St. Maarten asked to remove turnover tax for BES islands – Tuitt seeks reopening debt relief program

POSTED: 11/1/12 12:01 PM

St. Maarten – The government stands to lose even more revenue from unpaid turnover taxes if the Netherlands gets its way. Finance Minister Roland Tuitt announced yesterday that during a recent meeting with Dutch State Secretary of Finance Frans Weekers, he proposed to exempt citizens and companies from Bonaire, Statia and Saba who purchase goods on St. Maarten to export to the BES islands from paying turnover tax.
“In this whole process we will be losing some revenue so we will have to make at least a rough calculation to see what kind of figure we are talking about,” Tuitt said during the Council of Ministers press conference. There are no statistics showing the decrease in revenue this new arrangement may cause.
Minister Tuitt said that in exchange for removing the tax levy on the BES shoppers, he plans to negotiate the reopening of the debt relief program with Holland and insist that they comply with promises made before 10-10-10 to assist with the establishment of several key departments here. Tuitt said that he made this position clear to Home Affairs and Kingdom Relations Minister Liesbeth Spies, who he met with following the meeting with Weekers.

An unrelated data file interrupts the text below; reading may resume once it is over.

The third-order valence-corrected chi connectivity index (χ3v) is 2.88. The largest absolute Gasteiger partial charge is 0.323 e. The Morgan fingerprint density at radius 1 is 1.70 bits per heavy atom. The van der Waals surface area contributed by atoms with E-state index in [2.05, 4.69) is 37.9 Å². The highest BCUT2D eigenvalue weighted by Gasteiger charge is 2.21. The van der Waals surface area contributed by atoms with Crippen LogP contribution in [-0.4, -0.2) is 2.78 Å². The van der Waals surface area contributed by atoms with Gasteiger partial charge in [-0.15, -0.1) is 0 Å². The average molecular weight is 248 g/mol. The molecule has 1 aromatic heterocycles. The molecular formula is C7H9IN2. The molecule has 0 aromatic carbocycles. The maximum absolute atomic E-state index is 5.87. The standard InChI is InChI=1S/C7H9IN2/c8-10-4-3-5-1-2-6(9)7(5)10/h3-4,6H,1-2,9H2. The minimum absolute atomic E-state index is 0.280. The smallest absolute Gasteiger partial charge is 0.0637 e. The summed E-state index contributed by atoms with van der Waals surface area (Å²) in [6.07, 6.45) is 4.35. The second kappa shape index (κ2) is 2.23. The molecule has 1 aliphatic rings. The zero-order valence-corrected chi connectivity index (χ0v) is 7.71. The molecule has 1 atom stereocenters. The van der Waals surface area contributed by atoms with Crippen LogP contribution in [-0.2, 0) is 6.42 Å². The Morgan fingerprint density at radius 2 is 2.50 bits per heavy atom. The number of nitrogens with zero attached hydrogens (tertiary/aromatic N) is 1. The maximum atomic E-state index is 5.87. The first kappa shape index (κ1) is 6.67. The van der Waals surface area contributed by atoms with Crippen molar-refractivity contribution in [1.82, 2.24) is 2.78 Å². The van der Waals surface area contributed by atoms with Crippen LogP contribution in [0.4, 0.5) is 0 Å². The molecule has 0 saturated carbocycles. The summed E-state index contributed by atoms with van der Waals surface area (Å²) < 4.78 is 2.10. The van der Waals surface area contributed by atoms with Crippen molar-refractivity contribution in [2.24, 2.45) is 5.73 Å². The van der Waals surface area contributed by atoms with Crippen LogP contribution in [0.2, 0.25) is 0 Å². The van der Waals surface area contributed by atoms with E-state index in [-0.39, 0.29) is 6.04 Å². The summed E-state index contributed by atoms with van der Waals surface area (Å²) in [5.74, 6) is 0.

In terms of reopening the debt relief program, Tuitt told Spies that “we will be taking this up with the new government that we hope will be installed by next Monday. We also discussed promises Holland made before 10-10-10 to help establish some departments that we didn’t have by providing technical assistance and also guidance. With these departments that were taken over from the federal government, the agreement was that either Curacao or Holland will help us establish those departments. However that never took place and we are still claiming that assistance from Holland.”
Tuitt described the meeting with Minister Spies as “positive and constructive.” Spies indicated that she was pleased with the way the government is approaching matters.

Although the meeting with Spies turned out to be a little less than a preliminary negotiation, Tuitt said that he was asked to put St. Maarten’s two demands, debt relief and technical assistance, on paper, so that the Dutch government can once again look at it.
In the meantime, Tuitt plans to look at crafting an agreement that provides a more “balanced package” for the island. He will be looking for technical assistance, as well, from the BES.

“We will have to see how we can work out the technical side. Since they have import duties in the BES islands, then they will have the administration there. So we will have to depend on their administration to do the calculation and the refunds. So that is the direction that it is going in for both citizens and companies.”
Weekers made it clear that the Dutch hope to have the new tax structure for its citizens finalized before the year ends.

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